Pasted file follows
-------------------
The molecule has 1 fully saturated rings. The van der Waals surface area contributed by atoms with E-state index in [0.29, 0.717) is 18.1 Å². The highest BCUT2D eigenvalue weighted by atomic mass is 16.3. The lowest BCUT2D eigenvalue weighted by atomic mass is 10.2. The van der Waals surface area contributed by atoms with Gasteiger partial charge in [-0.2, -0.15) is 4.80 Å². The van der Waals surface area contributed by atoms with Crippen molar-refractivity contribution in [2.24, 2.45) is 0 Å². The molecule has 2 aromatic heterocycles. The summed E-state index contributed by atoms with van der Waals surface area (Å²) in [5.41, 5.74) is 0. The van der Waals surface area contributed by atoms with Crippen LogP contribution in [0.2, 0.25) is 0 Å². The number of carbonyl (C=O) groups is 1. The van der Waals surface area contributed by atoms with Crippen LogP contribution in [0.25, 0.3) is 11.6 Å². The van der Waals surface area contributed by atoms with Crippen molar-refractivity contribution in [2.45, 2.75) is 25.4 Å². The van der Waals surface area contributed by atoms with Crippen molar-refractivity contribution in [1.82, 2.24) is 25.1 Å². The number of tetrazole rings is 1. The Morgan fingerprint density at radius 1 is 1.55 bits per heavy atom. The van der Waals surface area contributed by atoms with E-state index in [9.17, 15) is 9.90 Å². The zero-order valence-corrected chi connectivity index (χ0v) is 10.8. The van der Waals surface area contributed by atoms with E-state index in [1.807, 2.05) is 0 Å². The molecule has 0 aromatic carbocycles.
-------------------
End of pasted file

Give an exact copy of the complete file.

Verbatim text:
The molecule has 1 fully saturated rings. The van der Waals surface area contributed by atoms with E-state index in [0.29, 0.717) is 18.1 Å². The highest BCUT2D eigenvalue weighted by atomic mass is 16.3. The lowest BCUT2D eigenvalue weighted by atomic mass is 10.2. The van der Waals surface area contributed by atoms with Gasteiger partial charge in [-0.2, -0.15) is 4.80 Å². The van der Waals surface area contributed by atoms with Crippen molar-refractivity contribution in [2.24, 2.45) is 0 Å². The molecule has 2 aromatic heterocycles. The summed E-state index contributed by atoms with van der Waals surface area (Å²) in [5.41, 5.74) is 0. The van der Waals surface area contributed by atoms with Crippen LogP contribution in [0.2, 0.25) is 0 Å². The number of carbonyl (C=O) groups is 1. The van der Waals surface area contributed by atoms with Crippen LogP contribution in [0.25, 0.3) is 11.6 Å². The van der Waals surface area contributed by atoms with Crippen molar-refractivity contribution in [2.45, 2.75) is 25.4 Å². The van der Waals surface area contributed by atoms with Crippen molar-refractivity contribution in [1.82, 2.24) is 25.1 Å². The number of tetrazole rings is 1. The Morgan fingerprint density at radius 1 is 1.55 bits per heavy atom. The van der Waals surface area contributed by atoms with E-state index in [9.17, 15) is 9.90 Å². The zero-order valence-corrected chi connectivity index (χ0v) is 10.8. The van der Waals surface area contributed by atoms with E-state index in [1.807, 2.05) is 0 Å². The molecule has 0 aromatic carbocycles.